Medication Overuse Headache

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Overview

Medication overuse headache is a chronic headache syndrome with 3 core criteria:

  • The use of a medication meant to stop headaches is being taking in too high a dose and too often.
  • The majority of days are notable for persistent headache (often, headaches occur daily).
  • There is no other medical explanation for the headaches.
The duration of medication overuse required to precipitate headache, length of withdrawal necessary to achieve relief, and relapse rate appear to depend on the specific medication that is being overused. In general, it takes 1–2 years of excessive triptan use (those drugs used in the treatment of migraine and cluster headaches, both discussed separately), 3 years for ergot derivatives (drugs also given for headaches, for those that do not first respond to other drugs), and 5 years for simple analgesics (over-the-counter "anti-inflammatory painkillers" such as aspirin, ibuprofen, acetaminophen, etc) to bring on medication overuse headaches. It also takes longer periods off simple analgesics to achieve relief in comparison to triptan medications. Relapses are more common for analgesic-induced chronic headaches than those facilitated by triptans.

Unfortunately, abruptly stopping the offending medication often elicits severe "rebound headaches," perpetuating the cycle of medication overuse. Whether or not medication overuse is a cause or result of an otherwise difficult headache disorder in some people is still somewhat controversial.

Immediately seek medical attention if you or someone you are caring for experiences any of the following:
  • Stiff neck and a high fever associated with headache
  • Sudden onset of a severe headache
  • Loss of motor function, the ability to think clearly, or convulsions associated with headache
  • Head injury
  • Increased intensity and/or frequency of headaches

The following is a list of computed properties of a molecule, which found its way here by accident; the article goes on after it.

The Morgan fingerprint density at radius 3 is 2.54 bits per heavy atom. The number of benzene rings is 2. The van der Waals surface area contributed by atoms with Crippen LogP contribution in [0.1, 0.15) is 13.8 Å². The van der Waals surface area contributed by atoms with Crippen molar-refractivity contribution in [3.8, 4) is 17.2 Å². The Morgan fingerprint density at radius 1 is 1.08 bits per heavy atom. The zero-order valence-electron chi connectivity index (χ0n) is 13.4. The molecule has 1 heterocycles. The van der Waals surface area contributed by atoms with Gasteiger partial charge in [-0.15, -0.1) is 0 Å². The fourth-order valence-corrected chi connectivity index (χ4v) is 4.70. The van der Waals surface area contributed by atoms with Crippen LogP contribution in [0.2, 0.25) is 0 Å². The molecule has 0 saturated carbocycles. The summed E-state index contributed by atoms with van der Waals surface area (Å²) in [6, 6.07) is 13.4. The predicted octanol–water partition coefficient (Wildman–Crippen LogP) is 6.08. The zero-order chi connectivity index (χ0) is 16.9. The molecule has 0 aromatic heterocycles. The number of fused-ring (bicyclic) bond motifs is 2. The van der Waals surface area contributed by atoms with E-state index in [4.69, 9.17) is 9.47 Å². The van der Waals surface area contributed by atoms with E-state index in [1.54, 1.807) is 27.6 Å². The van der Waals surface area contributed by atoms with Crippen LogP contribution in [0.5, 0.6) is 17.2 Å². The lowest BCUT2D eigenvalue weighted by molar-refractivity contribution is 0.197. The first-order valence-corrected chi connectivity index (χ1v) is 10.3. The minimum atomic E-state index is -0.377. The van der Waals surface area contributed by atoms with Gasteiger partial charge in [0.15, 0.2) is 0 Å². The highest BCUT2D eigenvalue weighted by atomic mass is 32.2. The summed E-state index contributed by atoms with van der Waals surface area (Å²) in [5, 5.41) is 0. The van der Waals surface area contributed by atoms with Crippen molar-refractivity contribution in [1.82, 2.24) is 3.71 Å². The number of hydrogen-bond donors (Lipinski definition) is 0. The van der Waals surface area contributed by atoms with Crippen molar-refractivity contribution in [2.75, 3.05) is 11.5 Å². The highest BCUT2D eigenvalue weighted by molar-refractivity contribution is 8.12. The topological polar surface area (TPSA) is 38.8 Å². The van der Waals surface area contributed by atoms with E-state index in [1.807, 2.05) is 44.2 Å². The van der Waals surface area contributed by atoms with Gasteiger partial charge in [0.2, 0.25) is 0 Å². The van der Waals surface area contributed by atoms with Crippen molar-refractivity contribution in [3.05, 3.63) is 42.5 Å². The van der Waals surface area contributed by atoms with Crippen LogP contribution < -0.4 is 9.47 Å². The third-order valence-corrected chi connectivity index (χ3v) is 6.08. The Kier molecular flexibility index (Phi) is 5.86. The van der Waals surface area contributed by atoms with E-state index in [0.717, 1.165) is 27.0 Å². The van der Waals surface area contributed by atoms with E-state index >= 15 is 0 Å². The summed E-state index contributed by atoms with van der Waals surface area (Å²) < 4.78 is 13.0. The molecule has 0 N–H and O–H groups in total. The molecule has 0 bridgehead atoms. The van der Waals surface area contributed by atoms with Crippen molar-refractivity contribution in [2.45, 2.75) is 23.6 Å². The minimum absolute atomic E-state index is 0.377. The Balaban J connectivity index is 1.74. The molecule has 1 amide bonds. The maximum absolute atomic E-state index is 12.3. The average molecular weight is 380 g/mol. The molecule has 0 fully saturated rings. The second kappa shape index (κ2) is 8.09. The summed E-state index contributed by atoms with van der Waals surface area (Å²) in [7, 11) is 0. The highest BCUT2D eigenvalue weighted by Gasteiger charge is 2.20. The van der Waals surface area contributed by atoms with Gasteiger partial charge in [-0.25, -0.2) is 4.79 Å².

Who's at risk?

A person with chronic medication overuse headaches generally have some type of pre-existing headache syndrome (eg, tension headaches, migraines) that is made worse by the repetitive and excessive use of a variety of possible medications. Even people with well-controlled headache disorders (again, tension headaches, migraines, etc) who take pain medications for other reasons – rheumatoid arthritis, for example – tend to develop medication overuse headache. As common headache syndromes are more often seen in women, medication overuse headache, therefore, is also more commonly seen in women.

Signs and Symptoms

In medication overuse headaches, there is usually a dull, moderately intense, pressure-type feeling on both sides of the head with superimposed migraine attacks of classic symptoms (nausea, light and sound sensitivity, etc).

Self-Care Guidelines

Treatment of medication overuse headache requires the supervision of your physician (see below). However, there are many self-care strategies that can be used coupled with treatment from your doctor.

  • Elimination of caffeine and undertaking a careful assessment of diet and how it may be helping to worsen your headache, including keeping a headache diary and comparing the foods you have eaten with the days you have had a headache.
  • Conversation and support from others with medication overuse headache, such as online forums like the NeuroTalk or BrainTalk Communities. There are also groups and meetings organized by the American Headache Society.